Swift and Hiatt cover a lot of ground in the remainder of the interview. Though she describes their conversation as “the best therapy session,” it reads like Swift’s way of finally taking the narrative into her own hands, a far-cry from the Reputation days, during which she begged to be excluded from it. Her candor in the interview feels an extension of the questions she began to answer with Lover, as well as a call back to the trusting “old Taylor” she tried to bury years ago. She talks a bit about politics, a subject that rivals Kanye West as one of the most controversial aspects of her public image.
Of the political messaging on the Lover track “Miss Americana & the Heartbreak Prince,” Swift says, “I have that line ‘I see the high-fives between the bad guys’ because not only are some really racist, horrific undertones now becoming overtones in our political climate, but the people who are representing those concepts and that way of looking at the world are celebrating loudly, and it’s horrific.”
Swift skeptics will be pleased to learn that she also finally, unequivocally denounced white supremacy when asked about the white supremacist site that falsely claimed her as one of their own back in 2016. Many were frustrated by her silence at the time, but she tells Rolling Stone that she did not even know about the website in question. Still, she says, “if that happened, that’s just disgusting. There’s literally nothing worse than white supremacy. It’s repulsive. There should be no place for it.” Right now, she’s focused on how she can “help and not hinder” the Democratic effort in 2020.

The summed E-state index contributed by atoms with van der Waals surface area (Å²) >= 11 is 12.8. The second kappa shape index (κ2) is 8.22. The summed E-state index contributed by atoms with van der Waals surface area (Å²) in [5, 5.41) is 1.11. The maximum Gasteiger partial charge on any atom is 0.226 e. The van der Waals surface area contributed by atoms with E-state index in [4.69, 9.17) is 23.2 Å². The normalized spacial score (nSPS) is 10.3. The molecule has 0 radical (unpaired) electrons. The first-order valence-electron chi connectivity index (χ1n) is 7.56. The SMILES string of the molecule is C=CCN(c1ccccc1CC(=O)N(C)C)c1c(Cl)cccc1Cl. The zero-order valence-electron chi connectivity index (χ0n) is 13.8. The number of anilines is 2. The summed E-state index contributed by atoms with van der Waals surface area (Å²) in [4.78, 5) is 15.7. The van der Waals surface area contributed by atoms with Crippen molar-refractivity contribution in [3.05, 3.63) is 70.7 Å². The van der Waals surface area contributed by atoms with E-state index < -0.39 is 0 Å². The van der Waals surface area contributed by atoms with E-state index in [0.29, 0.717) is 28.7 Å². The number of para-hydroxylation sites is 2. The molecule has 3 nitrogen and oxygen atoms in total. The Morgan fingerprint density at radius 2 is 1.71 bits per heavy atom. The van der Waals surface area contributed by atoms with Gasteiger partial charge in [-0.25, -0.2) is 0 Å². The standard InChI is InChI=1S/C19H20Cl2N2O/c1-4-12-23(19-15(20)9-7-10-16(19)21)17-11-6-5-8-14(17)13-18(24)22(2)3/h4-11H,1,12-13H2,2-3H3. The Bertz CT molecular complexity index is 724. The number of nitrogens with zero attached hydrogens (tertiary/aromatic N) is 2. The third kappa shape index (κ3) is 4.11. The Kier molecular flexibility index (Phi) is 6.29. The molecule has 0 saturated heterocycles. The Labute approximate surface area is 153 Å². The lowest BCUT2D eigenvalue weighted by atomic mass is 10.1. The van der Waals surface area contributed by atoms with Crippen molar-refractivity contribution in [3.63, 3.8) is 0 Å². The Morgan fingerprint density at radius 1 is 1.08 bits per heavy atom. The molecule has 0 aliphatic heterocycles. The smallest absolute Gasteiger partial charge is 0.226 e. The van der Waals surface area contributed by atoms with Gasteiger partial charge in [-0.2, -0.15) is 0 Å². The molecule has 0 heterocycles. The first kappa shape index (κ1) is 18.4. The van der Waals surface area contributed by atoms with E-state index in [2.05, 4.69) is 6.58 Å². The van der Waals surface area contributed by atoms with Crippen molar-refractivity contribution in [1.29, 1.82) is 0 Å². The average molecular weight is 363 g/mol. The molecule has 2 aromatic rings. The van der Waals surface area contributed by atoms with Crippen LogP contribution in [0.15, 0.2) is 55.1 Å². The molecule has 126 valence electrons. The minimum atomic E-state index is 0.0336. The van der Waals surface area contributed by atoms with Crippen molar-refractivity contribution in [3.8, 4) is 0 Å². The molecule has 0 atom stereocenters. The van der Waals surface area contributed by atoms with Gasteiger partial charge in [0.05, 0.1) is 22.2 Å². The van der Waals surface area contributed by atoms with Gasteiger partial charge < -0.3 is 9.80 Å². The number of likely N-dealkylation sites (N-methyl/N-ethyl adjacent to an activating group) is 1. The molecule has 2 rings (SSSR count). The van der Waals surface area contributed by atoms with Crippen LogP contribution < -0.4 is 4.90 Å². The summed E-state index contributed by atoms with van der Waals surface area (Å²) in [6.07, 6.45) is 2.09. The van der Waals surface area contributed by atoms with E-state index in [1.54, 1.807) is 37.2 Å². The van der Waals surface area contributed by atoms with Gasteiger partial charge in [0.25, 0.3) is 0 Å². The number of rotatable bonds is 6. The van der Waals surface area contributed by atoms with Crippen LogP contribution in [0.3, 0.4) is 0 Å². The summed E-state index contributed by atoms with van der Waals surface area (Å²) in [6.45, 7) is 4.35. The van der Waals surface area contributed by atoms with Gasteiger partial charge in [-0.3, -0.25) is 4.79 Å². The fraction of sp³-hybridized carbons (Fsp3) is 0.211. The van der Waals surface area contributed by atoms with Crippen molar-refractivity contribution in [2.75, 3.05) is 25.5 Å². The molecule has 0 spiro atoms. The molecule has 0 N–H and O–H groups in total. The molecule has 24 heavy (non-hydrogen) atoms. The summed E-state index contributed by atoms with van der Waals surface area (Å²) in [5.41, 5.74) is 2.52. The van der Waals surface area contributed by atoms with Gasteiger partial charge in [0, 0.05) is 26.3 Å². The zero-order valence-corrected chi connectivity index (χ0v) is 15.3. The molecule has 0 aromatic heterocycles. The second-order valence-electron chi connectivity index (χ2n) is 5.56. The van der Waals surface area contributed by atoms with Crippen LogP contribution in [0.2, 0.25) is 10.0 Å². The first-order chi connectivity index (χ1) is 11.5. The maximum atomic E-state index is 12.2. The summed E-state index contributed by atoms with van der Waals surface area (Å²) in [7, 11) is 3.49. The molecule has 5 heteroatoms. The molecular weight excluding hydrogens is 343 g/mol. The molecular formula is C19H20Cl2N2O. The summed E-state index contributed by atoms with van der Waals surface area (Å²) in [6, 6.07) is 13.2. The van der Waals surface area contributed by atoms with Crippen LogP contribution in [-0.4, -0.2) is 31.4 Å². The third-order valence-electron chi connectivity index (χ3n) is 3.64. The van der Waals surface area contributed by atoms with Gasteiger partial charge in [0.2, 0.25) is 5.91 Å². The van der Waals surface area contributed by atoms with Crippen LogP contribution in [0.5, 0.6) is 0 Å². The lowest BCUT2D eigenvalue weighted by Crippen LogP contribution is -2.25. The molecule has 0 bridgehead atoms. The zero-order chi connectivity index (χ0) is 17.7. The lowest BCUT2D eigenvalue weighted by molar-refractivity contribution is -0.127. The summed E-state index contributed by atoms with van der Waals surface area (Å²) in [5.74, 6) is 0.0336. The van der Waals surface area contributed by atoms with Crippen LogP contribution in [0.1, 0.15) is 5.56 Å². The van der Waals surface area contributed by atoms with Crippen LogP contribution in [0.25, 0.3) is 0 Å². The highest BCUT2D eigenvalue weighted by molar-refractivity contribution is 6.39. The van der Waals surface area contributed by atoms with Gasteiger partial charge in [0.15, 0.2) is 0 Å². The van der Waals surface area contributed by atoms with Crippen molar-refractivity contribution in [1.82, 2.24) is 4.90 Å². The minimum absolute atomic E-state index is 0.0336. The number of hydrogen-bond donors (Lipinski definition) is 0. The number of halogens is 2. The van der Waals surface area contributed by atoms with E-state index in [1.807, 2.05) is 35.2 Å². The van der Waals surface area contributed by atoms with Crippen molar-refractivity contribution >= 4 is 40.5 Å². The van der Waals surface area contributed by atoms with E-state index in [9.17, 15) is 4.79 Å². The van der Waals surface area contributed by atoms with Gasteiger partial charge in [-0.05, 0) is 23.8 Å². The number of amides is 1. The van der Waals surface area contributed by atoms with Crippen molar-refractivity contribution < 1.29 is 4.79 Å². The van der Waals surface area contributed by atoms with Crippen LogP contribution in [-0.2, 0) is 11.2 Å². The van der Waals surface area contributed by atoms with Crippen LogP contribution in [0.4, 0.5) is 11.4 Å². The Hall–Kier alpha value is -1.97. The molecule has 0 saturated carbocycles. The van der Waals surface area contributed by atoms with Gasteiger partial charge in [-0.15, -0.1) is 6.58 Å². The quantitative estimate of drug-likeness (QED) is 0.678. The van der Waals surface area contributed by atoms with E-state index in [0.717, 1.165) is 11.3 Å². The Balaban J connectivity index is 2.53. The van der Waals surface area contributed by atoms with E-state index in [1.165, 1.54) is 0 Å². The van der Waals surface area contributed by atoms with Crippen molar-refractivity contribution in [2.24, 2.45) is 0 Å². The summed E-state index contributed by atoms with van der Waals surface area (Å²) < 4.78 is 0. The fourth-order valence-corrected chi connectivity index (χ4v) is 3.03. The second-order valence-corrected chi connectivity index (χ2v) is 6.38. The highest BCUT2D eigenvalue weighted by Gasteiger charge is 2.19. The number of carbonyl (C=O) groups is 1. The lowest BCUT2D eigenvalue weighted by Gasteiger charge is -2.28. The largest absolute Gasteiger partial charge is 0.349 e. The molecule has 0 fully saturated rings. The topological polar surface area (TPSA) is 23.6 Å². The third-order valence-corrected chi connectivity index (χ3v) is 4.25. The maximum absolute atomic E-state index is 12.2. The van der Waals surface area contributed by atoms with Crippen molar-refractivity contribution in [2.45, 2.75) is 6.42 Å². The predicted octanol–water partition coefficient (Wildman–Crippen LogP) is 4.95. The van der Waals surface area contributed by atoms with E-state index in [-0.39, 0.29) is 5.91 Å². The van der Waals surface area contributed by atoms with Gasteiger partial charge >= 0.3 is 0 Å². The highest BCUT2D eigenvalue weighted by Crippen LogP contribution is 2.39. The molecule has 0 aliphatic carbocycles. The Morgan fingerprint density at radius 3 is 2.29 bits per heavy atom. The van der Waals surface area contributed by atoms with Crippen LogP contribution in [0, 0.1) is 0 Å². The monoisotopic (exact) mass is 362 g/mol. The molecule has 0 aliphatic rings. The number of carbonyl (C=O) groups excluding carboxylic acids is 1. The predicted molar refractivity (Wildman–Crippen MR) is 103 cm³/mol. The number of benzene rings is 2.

Swift’s final statement on politics is a rallying cry for unity. “If we’re going to do anything to change what’s happening, we need to stick together,” the “You Need to Calm Down” singer says. “We need to stop dissecting why someone’s on our side or if they’re on our side in the right way or if they phrased it correctly. We need to not have the right kind of Democrat and the wrong kind of Democrat. We need to just be like, ‘You’re a Democrat? Sick. Get in the car. We’re going to the mall.”